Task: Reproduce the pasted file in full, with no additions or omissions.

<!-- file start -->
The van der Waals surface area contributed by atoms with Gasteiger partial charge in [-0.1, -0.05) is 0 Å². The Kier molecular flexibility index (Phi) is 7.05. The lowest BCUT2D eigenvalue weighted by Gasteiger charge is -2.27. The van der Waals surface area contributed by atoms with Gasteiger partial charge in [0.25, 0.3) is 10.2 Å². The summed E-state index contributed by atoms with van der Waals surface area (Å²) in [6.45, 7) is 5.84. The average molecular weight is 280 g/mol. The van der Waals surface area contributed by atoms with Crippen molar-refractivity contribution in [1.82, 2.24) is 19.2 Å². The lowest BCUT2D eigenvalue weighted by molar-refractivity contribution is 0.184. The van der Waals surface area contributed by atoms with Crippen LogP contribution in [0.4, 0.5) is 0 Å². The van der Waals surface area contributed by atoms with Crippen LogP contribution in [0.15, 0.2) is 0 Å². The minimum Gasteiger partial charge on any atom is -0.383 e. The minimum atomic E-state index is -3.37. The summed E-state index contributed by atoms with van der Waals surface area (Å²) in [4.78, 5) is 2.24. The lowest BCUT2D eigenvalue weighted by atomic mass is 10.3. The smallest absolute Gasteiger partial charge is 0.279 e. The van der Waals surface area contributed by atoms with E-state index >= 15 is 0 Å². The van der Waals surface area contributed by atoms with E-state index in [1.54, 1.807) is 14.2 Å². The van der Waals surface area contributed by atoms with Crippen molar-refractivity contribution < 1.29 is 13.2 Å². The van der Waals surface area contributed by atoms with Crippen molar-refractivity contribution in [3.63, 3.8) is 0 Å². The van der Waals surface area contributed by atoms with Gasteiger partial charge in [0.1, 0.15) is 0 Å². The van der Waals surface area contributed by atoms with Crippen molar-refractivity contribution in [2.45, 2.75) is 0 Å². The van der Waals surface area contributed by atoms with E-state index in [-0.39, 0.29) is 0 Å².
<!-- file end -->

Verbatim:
The van der Waals surface area contributed by atoms with Gasteiger partial charge in [-0.1, -0.05) is 0 Å². The Kier molecular flexibility index (Phi) is 7.05. The lowest BCUT2D eigenvalue weighted by Gasteiger charge is -2.27. The van der Waals surface area contributed by atoms with Gasteiger partial charge in [0.25, 0.3) is 10.2 Å². The summed E-state index contributed by atoms with van der Waals surface area (Å²) in [6.45, 7) is 5.84. The average molecular weight is 280 g/mol. The van der Waals surface area contributed by atoms with Crippen molar-refractivity contribution in [1.82, 2.24) is 19.2 Å². The lowest BCUT2D eigenvalue weighted by molar-refractivity contribution is 0.184. The van der Waals surface area contributed by atoms with Crippen LogP contribution in [0.4, 0.5) is 0 Å². The van der Waals surface area contributed by atoms with Crippen LogP contribution in [0.15, 0.2) is 0 Å². The minimum Gasteiger partial charge on any atom is -0.383 e. The minimum atomic E-state index is -3.37. The summed E-state index contributed by atoms with van der Waals surface area (Å²) in [4.78, 5) is 2.24. The lowest BCUT2D eigenvalue weighted by atomic mass is 10.3. The smallest absolute Gasteiger partial charge is 0.279 e. The van der Waals surface area contributed by atoms with E-state index >= 15 is 0 Å². The van der Waals surface area contributed by atoms with E-state index in [1.54, 1.807) is 14.2 Å². The van der Waals surface area contributed by atoms with Crippen molar-refractivity contribution < 1.29 is 13.2 Å². The van der Waals surface area contributed by atoms with Crippen molar-refractivity contribution in [3.63, 3.8) is 0 Å². The van der Waals surface area contributed by atoms with Gasteiger partial charge in [0.1, 0.15) is 0 Å². The van der Waals surface area contributed by atoms with Crippen molar-refractivity contribution in [2.45, 2.75) is 0 Å². The van der Waals surface area contributed by atoms with E-state index in [-0.39, 0.29) is 0 Å².